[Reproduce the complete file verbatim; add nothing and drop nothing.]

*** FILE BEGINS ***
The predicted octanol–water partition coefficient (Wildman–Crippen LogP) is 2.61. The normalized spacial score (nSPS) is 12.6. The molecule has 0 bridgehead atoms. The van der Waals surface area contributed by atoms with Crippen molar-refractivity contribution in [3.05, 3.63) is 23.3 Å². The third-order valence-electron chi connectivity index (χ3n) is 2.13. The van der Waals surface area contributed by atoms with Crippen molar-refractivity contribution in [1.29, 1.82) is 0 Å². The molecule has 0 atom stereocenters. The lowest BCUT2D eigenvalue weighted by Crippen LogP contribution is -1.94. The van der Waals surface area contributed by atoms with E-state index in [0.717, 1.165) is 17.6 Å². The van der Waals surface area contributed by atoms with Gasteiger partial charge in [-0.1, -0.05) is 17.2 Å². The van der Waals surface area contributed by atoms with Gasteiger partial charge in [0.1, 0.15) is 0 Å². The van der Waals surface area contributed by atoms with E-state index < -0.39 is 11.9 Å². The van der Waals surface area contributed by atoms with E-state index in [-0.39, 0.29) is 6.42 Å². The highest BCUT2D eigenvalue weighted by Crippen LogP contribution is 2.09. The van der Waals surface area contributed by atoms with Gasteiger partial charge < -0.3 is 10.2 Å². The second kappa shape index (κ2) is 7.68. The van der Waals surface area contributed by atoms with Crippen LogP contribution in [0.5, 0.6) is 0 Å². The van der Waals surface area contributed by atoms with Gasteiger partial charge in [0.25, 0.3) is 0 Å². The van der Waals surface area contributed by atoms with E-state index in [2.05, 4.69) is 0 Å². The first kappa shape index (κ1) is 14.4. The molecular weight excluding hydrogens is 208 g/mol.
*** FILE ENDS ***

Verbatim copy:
The predicted octanol–water partition coefficient (Wildman–Crippen LogP) is 2.61. The normalized spacial score (nSPS) is 12.6. The molecule has 0 bridgehead atoms. The van der Waals surface area contributed by atoms with Crippen molar-refractivity contribution in [3.05, 3.63) is 23.3 Å². The third-order valence-electron chi connectivity index (χ3n) is 2.13. The van der Waals surface area contributed by atoms with Crippen molar-refractivity contribution in [1.29, 1.82) is 0 Å². The molecule has 0 atom stereocenters. The lowest BCUT2D eigenvalue weighted by Crippen LogP contribution is -1.94. The van der Waals surface area contributed by atoms with E-state index in [0.717, 1.165) is 17.6 Å². The van der Waals surface area contributed by atoms with Gasteiger partial charge in [-0.1, -0.05) is 17.2 Å². The van der Waals surface area contributed by atoms with Gasteiger partial charge in [0.1, 0.15) is 0 Å². The van der Waals surface area contributed by atoms with E-state index < -0.39 is 11.9 Å². The van der Waals surface area contributed by atoms with E-state index in [-0.39, 0.29) is 6.42 Å². The highest BCUT2D eigenvalue weighted by Crippen LogP contribution is 2.09. The van der Waals surface area contributed by atoms with Gasteiger partial charge < -0.3 is 10.2 Å². The second kappa shape index (κ2) is 7.68. The van der Waals surface area contributed by atoms with Crippen LogP contribution in [0.5, 0.6) is 0 Å². The van der Waals surface area contributed by atoms with Gasteiger partial charge in [0.25, 0.3) is 0 Å². The van der Waals surface area contributed by atoms with E-state index in [2.05, 4.69) is 0 Å². The first kappa shape index (κ1) is 14.4. The molecular weight excluding hydrogens is 208 g/mol.